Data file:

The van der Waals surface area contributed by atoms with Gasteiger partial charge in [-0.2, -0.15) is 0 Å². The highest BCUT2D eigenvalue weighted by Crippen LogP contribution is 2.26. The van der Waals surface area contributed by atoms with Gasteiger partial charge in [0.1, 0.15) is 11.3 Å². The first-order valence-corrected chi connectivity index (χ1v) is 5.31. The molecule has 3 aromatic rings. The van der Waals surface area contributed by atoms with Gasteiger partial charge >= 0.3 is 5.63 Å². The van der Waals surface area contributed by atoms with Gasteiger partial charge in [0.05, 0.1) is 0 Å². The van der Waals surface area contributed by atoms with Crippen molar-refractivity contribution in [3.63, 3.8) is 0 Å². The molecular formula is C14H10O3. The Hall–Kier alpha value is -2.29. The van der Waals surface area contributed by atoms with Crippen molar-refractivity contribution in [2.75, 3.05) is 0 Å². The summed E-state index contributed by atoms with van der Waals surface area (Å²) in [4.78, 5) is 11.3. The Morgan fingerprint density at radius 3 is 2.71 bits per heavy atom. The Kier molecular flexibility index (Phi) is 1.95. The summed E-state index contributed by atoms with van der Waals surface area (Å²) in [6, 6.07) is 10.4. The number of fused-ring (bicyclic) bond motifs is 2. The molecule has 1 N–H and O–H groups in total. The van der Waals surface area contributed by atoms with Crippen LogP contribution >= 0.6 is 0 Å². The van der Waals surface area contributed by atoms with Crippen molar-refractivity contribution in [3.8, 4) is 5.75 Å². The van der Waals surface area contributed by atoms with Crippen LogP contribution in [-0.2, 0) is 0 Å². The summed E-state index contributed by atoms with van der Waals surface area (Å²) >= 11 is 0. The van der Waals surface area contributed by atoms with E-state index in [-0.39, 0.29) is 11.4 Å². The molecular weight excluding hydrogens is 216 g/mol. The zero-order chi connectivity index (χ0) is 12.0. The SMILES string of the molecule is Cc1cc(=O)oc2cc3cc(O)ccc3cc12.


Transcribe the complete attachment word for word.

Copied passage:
The van der Waals surface area contributed by atoms with Gasteiger partial charge in [-0.2, -0.15) is 0 Å². The highest BCUT2D eigenvalue weighted by Crippen LogP contribution is 2.26. The van der Waals surface area contributed by atoms with Gasteiger partial charge in [0.1, 0.15) is 11.3 Å². The first-order valence-corrected chi connectivity index (χ1v) is 5.31. The molecule has 3 aromatic rings. The van der Waals surface area contributed by atoms with Gasteiger partial charge >= 0.3 is 5.63 Å². The van der Waals surface area contributed by atoms with Gasteiger partial charge in [0.05, 0.1) is 0 Å². The van der Waals surface area contributed by atoms with Crippen molar-refractivity contribution in [3.63, 3.8) is 0 Å². The molecular formula is C14H10O3. The Hall–Kier alpha value is -2.29. The van der Waals surface area contributed by atoms with Crippen molar-refractivity contribution in [2.75, 3.05) is 0 Å². The summed E-state index contributed by atoms with van der Waals surface area (Å²) in [4.78, 5) is 11.3. The Morgan fingerprint density at radius 3 is 2.71 bits per heavy atom. The Kier molecular flexibility index (Phi) is 1.95. The summed E-state index contributed by atoms with van der Waals surface area (Å²) in [6, 6.07) is 10.4. The number of fused-ring (bicyclic) bond motifs is 2. The molecule has 1 N–H and O–H groups in total. The van der Waals surface area contributed by atoms with Crippen LogP contribution >= 0.6 is 0 Å². The van der Waals surface area contributed by atoms with Crippen molar-refractivity contribution in [3.8, 4) is 5.75 Å². The van der Waals surface area contributed by atoms with Crippen LogP contribution in [-0.2, 0) is 0 Å². The summed E-state index contributed by atoms with van der Waals surface area (Å²) >= 11 is 0. The van der Waals surface area contributed by atoms with E-state index in [-0.39, 0.29) is 11.4 Å². The molecular weight excluding hydrogens is 216 g/mol. The zero-order chi connectivity index (χ0) is 12.0. The SMILES string of the molecule is Cc1cc(=O)oc2cc3cc(O)ccc3cc12.